Sound is quite good for the time, with a very natural concert hall quality and nothing unduly emphasized. There is some deterioration in the second side of the 4th, during the exposition section, but it's the sort of thing one has to expect in historical reissues and should not dissuade anyone already familiar with (and accepting of) these kinds of recordings. Personally, I'd gladly trade all the DDD recordings that have been made in the past 20 years for performances like these. We're lucky these discs have been preserved, and lovingly restored.
9 internautes sur 9 ont trouvé ce commentaire utile 
5.0 étoiles sur 5 The Classic "Straight" Eroica! 7 juillet 2004
Par Jeffrey Lipscomb - Publié sur Amazon.com
Format: CD Achat vérifié
This is the finest transfer of Weingartner's classic "straight" Eroica that it has been by pleasure to hear. While there is no getting around the excessive reverberance of the Vienna concert hall, this excellent transfer by Obert-Thorn is even better than the Brian Crimp effort once on an EMI LP set devoted to "The Art of Felix Weingartner." While I marginally prefer the Opus Kura (Japan) transfer of Weingartner's Beethoven 9th, this Naxos CD provides just about all we can expect to hear from the Eroica (the Opus Kura here is just too cavernous and noisy, even though the orchestral sound is at times more immediate).

I continue to marvel at how much variety of expressive nuance Weingartner achieves here within a single, rather uptempo pulse. Of the other "classical" conceptions of this work on CD, only Erich Kleiber/VPO (1955 on Decca) and Carl Schuricht/BPO (live 1964 on a deleted Originals CD set) are in the same league. Perhaps the closest to a combination of Weingartner and Klemperer in over-all approach - lean, direct, and rhythmically supple, yet weighty in emphasis - was the Lovro von Matacic account with the Czech Philharmonic. That first appeared on a stereo Parliament LP and is now available in an excellent CD transfer from Supraphon.

Of course, there are also several superb "personalized" readings of the Eroica that deserve a hearing - among my favorites are those by Furtwangler, Kabasta, Knappertsbusch, Scherchen and Mengelberg.

This transfer of the 4th Symphony is also superb - it's a big improvement over the old Columbia Entre LP (coupled with the 2nd) that has served me well all these years. It's also a wonderful performance: along with the Schuricht, I would say it's the benchmark for the "straight and true" approach to this work. Again, there are also some remarkable, more "romantic" interpretations that merit a hearing: most notably, Furtwangler, Konwitschny, Mengelberg and Georgescu.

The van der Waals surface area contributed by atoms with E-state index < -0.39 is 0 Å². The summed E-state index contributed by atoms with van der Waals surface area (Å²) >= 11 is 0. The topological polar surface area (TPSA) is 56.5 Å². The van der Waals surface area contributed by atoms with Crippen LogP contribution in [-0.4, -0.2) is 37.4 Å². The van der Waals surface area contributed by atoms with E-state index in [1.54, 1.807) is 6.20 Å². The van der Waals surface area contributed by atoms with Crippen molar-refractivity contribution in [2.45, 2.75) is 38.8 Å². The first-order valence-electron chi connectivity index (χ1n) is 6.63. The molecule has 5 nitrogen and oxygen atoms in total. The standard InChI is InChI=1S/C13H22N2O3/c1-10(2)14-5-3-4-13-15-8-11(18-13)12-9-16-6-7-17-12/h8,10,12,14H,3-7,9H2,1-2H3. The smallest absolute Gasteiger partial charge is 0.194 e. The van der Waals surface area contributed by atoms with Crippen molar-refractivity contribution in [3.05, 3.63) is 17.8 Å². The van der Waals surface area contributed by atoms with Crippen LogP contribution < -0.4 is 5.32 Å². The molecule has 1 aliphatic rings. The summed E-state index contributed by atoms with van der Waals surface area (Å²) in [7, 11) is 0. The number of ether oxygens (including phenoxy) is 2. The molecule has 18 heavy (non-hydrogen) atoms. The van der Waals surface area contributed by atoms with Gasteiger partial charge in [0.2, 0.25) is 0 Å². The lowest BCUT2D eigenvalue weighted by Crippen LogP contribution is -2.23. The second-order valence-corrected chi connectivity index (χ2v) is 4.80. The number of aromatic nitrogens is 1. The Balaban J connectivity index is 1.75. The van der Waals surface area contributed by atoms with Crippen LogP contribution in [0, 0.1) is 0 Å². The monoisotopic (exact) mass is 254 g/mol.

Very highly recommended!
7 internautes sur 7 ont trouvé ce commentaire utile 
5.0 étoiles sur 5 MASTERLY! 19 août 2003
Par Ralph J. Steinberg Lover of German Music - Publié sur Amazon.com
Format: CD Achat vérifié
Weingartner's "Eroica" has long been considered to be one of his two greatest recorded achievements (the other being the Ninth, although I would personally extend this list, somewhat). Here, it comes alive in probably the best transfer it has received, on CD or LP (the Preiser comes close, but the Naxos has a little more "top." The performance is very flexible and spontaneous in tempo, while maintaining the forward thrust and architecture that holds the work together. The Fourth Symphony is every bit as good, especially the moderate tempo for the Finale, which allows for the interplay of the chattering string figurations played against the rather leisurely pace; something similiar can be found in the Finale of Mozart's 39th Symphony, in Weingartner's London Philharmonic rendition. The sound of the Fourth is much improved in this transfer, with the rather dull and boxy sound of the original suitably brightened up. I understand that one regular reviewer regards this as his favorite "Eroica"; I would not argue with anyone over that sentiment. Incidentally, Christopher Dyment, in his "Weingartner: Recollections and Recordings", speaks a great deal about this performance of the "Eroica" and remarks on how it resembles Richard Wagner's performance, as described by Eduard Hanslick. It seems that Weingartner, far from being a "modernist" in the sense of Toscanini, actually followed a rather strict Wagnerian course of interpretation; it is well known that Wagner warned about arbitrary and random tempo fluctuations, as seeming practiced later on by his disciple, Hans von Buelow, whom Weingartner criticized for his mannered way with the classics. At any rate, here is another of the great Weingartner Beethoven recordings, one that belongs in every music lover's CD collection. BUT THE OPUS KURA OF THE EROICA IS EVEN BETTER!